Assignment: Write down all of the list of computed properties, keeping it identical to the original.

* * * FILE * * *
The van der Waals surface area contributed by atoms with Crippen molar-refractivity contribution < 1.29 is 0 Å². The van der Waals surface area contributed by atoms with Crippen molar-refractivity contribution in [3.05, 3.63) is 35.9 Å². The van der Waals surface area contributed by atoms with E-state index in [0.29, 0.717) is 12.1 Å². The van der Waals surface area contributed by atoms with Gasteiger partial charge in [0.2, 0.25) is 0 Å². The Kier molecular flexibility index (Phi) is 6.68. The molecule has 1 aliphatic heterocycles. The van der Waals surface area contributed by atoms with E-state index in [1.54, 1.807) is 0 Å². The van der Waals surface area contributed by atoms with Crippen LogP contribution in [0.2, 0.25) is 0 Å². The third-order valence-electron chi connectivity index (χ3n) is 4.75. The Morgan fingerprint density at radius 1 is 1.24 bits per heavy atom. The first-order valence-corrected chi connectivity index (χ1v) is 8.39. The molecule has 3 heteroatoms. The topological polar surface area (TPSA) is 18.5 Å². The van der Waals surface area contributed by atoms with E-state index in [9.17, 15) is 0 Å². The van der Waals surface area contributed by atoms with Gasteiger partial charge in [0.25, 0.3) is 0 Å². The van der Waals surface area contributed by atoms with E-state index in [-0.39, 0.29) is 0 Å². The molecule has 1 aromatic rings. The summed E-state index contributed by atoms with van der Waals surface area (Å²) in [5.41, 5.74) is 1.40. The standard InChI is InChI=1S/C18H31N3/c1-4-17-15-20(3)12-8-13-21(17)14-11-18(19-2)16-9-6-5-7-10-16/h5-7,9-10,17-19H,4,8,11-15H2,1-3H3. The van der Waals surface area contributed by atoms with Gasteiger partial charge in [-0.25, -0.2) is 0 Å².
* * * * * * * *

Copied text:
The van der Waals surface area contributed by atoms with Crippen molar-refractivity contribution < 1.29 is 0 Å². The van der Waals surface area contributed by atoms with Crippen molar-refractivity contribution in [3.05, 3.63) is 35.9 Å². The van der Waals surface area contributed by atoms with E-state index in [0.29, 0.717) is 12.1 Å². The van der Waals surface area contributed by atoms with Gasteiger partial charge in [0.2, 0.25) is 0 Å². The Kier molecular flexibility index (Phi) is 6.68. The molecule has 1 aliphatic heterocycles. The van der Waals surface area contributed by atoms with E-state index in [1.54, 1.807) is 0 Å². The van der Waals surface area contributed by atoms with Crippen LogP contribution in [0.2, 0.25) is 0 Å². The third-order valence-electron chi connectivity index (χ3n) is 4.75. The Morgan fingerprint density at radius 1 is 1.24 bits per heavy atom. The first-order valence-corrected chi connectivity index (χ1v) is 8.39. The molecule has 3 heteroatoms. The topological polar surface area (TPSA) is 18.5 Å². The van der Waals surface area contributed by atoms with E-state index in [9.17, 15) is 0 Å². The van der Waals surface area contributed by atoms with Gasteiger partial charge in [0.25, 0.3) is 0 Å². The van der Waals surface area contributed by atoms with E-state index in [-0.39, 0.29) is 0 Å². The molecule has 1 aromatic rings. The summed E-state index contributed by atoms with van der Waals surface area (Å²) in [5.41, 5.74) is 1.40. The standard InChI is InChI=1S/C18H31N3/c1-4-17-15-20(3)12-8-13-21(17)14-11-18(19-2)16-9-6-5-7-10-16/h5-7,9-10,17-19H,4,8,11-15H2,1-3H3. The van der Waals surface area contributed by atoms with Gasteiger partial charge in [-0.25, -0.2) is 0 Å².